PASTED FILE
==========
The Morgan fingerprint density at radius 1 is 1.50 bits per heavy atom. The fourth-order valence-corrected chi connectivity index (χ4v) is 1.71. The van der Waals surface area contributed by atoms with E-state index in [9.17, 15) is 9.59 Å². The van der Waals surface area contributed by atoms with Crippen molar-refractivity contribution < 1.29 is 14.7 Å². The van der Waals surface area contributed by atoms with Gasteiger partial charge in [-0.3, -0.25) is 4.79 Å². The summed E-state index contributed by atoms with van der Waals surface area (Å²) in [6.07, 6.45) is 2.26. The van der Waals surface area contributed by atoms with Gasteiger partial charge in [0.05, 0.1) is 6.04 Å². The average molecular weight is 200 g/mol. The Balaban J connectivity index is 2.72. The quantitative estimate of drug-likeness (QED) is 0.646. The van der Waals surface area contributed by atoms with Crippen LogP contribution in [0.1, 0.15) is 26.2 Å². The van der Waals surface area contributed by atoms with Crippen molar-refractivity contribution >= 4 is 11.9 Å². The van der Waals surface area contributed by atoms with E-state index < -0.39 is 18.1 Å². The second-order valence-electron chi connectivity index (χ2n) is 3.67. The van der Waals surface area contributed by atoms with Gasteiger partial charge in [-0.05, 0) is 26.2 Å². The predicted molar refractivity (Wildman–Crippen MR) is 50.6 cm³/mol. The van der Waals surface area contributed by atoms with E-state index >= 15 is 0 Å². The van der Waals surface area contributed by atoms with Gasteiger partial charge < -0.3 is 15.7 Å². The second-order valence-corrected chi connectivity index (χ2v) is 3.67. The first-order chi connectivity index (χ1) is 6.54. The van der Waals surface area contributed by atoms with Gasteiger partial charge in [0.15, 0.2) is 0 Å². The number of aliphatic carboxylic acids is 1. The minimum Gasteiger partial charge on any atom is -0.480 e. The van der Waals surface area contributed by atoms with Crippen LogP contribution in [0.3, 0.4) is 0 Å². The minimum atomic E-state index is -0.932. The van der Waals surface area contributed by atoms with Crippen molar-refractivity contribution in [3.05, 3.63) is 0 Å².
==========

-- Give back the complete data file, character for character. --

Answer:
The Morgan fingerprint density at radius 1 is 1.50 bits per heavy atom. The fourth-order valence-corrected chi connectivity index (χ4v) is 1.71. The van der Waals surface area contributed by atoms with E-state index in [9.17, 15) is 9.59 Å². The van der Waals surface area contributed by atoms with Crippen molar-refractivity contribution < 1.29 is 14.7 Å². The van der Waals surface area contributed by atoms with Gasteiger partial charge in [-0.3, -0.25) is 4.79 Å². The summed E-state index contributed by atoms with van der Waals surface area (Å²) in [6.07, 6.45) is 2.26. The van der Waals surface area contributed by atoms with Gasteiger partial charge in [0.05, 0.1) is 6.04 Å². The average molecular weight is 200 g/mol. The Balaban J connectivity index is 2.72. The quantitative estimate of drug-likeness (QED) is 0.646. The van der Waals surface area contributed by atoms with Crippen LogP contribution in [0.1, 0.15) is 26.2 Å². The van der Waals surface area contributed by atoms with Crippen molar-refractivity contribution >= 4 is 11.9 Å². The van der Waals surface area contributed by atoms with E-state index < -0.39 is 18.1 Å². The second-order valence-electron chi connectivity index (χ2n) is 3.67. The van der Waals surface area contributed by atoms with Gasteiger partial charge in [-0.05, 0) is 26.2 Å². The predicted molar refractivity (Wildman–Crippen MR) is 50.6 cm³/mol. The van der Waals surface area contributed by atoms with E-state index >= 15 is 0 Å². The van der Waals surface area contributed by atoms with Gasteiger partial charge < -0.3 is 15.7 Å². The second-order valence-corrected chi connectivity index (χ2v) is 3.67. The first-order chi connectivity index (χ1) is 6.54. The van der Waals surface area contributed by atoms with Gasteiger partial charge in [0.15, 0.2) is 0 Å². The number of aliphatic carboxylic acids is 1. The minimum Gasteiger partial charge on any atom is -0.480 e. The van der Waals surface area contributed by atoms with Crippen LogP contribution in [0.3, 0.4) is 0 Å². The minimum atomic E-state index is -0.932. The van der Waals surface area contributed by atoms with Crippen molar-refractivity contribution in [3.05, 3.63) is 0 Å².